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As I was saying lecture, to me the concept of being disabled really signifies as being disadvantaged. In society's eyes, those are considered disabled are at a disadvantage from the rest of the world. It may sound vague, and it should, just because having a disability could range from just about anything. For instance, some people may have a drinking disability. Superficially on the surface, they are fine, but emotionally they are at a disadvantage and drinking might appeal as the only satiable coping mechanism. I'm sure that when you think of the construct: disability you are more apt to think about a physical adversity, but the range is incredibly broad. People who experience attention deficit disorder may have a disability, because our society says that one who is unable to focus or have an efficient attention span has ADD. It was interesting to hear the discussion about disabilities in class. What especially stood out was deaf people: the mere fact that people who are deaf admit that there is nothing wrong with them is breathtaking, because to the rest of the world, those people are at a significant auditory disadvantage. Somebody may be missing one or more of their limbs but still consider their self an able bodied individual. Are they disabled? Are you mentally disabled for thinking that they are disabled? Personally, I believe it is at the individual's discretion to justify if they are disabled or at at least disadvantaged or not. Only you know yourself better than anyone else.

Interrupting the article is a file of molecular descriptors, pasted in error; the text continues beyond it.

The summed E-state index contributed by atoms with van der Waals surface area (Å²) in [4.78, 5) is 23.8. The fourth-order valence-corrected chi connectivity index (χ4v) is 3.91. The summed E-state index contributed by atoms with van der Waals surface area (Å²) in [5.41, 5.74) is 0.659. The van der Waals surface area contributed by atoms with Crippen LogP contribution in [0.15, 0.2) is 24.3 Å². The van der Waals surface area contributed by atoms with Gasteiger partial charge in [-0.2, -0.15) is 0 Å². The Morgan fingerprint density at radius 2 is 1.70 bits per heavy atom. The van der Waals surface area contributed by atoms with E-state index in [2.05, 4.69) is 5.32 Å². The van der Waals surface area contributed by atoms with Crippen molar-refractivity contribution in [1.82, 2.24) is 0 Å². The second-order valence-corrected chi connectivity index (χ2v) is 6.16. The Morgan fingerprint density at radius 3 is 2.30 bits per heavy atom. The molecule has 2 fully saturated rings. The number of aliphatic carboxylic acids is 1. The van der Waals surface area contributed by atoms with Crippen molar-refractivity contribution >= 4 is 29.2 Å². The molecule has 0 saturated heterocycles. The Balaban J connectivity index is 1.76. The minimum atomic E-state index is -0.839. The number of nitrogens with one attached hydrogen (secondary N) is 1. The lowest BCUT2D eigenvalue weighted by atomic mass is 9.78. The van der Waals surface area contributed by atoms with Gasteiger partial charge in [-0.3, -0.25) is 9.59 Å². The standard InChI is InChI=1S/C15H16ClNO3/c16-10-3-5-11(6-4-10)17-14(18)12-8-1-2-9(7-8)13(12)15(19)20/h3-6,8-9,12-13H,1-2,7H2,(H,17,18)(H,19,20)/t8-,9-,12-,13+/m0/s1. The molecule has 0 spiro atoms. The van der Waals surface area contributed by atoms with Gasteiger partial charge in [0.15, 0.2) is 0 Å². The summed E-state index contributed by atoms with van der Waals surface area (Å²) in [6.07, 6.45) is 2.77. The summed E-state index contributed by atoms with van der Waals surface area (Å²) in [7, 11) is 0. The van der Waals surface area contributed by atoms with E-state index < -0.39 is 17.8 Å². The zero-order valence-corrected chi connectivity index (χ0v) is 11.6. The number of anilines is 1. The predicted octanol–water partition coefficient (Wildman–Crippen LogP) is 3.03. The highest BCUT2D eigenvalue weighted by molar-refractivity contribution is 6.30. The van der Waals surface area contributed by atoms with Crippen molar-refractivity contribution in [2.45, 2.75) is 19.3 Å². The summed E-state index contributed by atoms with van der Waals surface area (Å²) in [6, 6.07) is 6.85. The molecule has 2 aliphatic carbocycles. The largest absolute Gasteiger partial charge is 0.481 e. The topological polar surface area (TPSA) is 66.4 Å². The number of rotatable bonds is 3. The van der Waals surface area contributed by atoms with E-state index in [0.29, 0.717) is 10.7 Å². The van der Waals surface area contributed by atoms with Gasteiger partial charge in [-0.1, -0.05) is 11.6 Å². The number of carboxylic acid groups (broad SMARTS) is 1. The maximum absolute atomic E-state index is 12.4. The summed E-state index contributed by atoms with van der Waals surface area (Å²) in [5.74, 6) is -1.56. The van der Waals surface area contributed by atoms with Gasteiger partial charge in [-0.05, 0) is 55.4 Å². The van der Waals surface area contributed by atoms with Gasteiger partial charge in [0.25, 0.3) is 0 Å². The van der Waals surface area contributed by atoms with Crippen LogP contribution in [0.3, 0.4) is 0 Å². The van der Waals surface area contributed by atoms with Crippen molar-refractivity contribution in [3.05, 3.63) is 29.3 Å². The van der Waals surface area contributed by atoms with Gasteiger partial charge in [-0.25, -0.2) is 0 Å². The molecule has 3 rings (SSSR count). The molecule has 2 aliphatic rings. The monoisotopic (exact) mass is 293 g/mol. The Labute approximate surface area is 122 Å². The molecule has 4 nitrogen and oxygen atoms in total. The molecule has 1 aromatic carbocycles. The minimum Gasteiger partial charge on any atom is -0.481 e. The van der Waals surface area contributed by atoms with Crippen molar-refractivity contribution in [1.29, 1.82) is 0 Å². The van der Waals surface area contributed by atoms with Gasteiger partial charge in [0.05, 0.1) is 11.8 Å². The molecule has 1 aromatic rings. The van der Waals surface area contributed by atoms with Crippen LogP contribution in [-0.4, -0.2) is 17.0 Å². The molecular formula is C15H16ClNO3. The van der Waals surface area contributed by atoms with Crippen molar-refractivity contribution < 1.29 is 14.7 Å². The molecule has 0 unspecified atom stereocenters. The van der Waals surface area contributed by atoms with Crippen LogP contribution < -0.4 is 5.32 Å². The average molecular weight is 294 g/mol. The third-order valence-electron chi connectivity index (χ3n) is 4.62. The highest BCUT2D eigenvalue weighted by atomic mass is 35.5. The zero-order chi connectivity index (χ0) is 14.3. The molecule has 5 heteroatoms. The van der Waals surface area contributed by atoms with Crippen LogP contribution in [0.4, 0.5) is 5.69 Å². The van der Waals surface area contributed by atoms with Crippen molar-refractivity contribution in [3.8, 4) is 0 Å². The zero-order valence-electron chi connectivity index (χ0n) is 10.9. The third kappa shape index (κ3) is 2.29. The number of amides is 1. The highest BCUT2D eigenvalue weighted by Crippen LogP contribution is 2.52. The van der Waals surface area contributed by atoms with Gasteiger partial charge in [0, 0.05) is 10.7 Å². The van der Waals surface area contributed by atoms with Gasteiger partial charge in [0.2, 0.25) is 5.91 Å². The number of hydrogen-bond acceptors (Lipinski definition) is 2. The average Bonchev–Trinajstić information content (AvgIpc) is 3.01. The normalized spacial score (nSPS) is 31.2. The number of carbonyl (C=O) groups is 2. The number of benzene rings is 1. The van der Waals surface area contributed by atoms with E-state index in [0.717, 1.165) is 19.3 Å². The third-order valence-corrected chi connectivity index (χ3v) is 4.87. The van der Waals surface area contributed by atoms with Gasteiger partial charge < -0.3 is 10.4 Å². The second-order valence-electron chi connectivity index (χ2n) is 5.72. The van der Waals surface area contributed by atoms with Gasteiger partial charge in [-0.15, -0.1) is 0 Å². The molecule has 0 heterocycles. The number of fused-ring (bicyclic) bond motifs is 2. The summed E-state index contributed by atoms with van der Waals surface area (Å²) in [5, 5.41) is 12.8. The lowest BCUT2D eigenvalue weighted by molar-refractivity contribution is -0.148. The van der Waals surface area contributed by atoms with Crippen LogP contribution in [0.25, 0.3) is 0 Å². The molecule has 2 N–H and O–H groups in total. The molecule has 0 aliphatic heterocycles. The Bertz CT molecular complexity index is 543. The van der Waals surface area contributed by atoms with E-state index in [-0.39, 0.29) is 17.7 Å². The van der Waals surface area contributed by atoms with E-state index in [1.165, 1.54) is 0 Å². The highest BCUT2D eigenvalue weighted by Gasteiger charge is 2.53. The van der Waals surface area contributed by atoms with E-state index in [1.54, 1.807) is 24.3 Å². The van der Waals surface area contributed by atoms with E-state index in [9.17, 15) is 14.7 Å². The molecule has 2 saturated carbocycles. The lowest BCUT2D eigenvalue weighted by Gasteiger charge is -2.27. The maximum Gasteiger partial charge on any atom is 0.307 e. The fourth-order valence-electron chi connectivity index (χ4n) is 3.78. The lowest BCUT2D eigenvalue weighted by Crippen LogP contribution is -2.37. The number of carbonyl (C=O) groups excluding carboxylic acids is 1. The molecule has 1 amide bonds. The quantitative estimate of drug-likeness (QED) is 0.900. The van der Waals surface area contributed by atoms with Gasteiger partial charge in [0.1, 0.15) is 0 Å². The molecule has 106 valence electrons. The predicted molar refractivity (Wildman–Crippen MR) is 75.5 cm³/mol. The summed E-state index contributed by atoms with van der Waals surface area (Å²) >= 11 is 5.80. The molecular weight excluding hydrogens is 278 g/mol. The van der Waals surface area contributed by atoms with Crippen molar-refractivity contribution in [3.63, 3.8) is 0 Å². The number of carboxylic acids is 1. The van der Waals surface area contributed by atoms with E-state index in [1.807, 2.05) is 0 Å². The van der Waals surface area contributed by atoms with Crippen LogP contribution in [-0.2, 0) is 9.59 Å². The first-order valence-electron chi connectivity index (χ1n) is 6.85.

Berlant, "The Face of America and the State of Emergency"

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Selections from: Lauren Berlant, "The Face of America and the State of Emergency"

Read the following sections:
a) "On Being Normal, Average, Common..." pp 180-182 (66-68 of the course packet, section on Forest Gump)
b) AND pp 209-220 (82-88 of the course packet, section on Michael Jackson's "Black or White" and the conclusion).

And please post your discussion question below, using the following as a guide:

1) Lauren Berlant points to the "privatization of citizenship" as a worrying trend visible across a range of media. What does she mean by the "privatization of citizenship" and why is it a concern? How do media participate in this tendency, for Berlant?
2) According to Lauren Berlant, what arguments is the movie Forest Gump making about public and private life and about "good citizenship"?
3) How does Forest Gump imagine "America" as a constructed national entity?
4) How does Michael Jackson's music video Black or White both participate in and complicate the "privatization of citizenship" and the related tendencies that Berlant observes?
5) In your experience, what kinds of arguments have you noticed media making about what counts as "good citizenship" and the kinds of "national life" good citizens ought to engage in? Do you agree with Berlant that this production of norms participates in the "privatization" of citizenship? If not, why not? If so, what do you think are the consequences?

SLUMPy class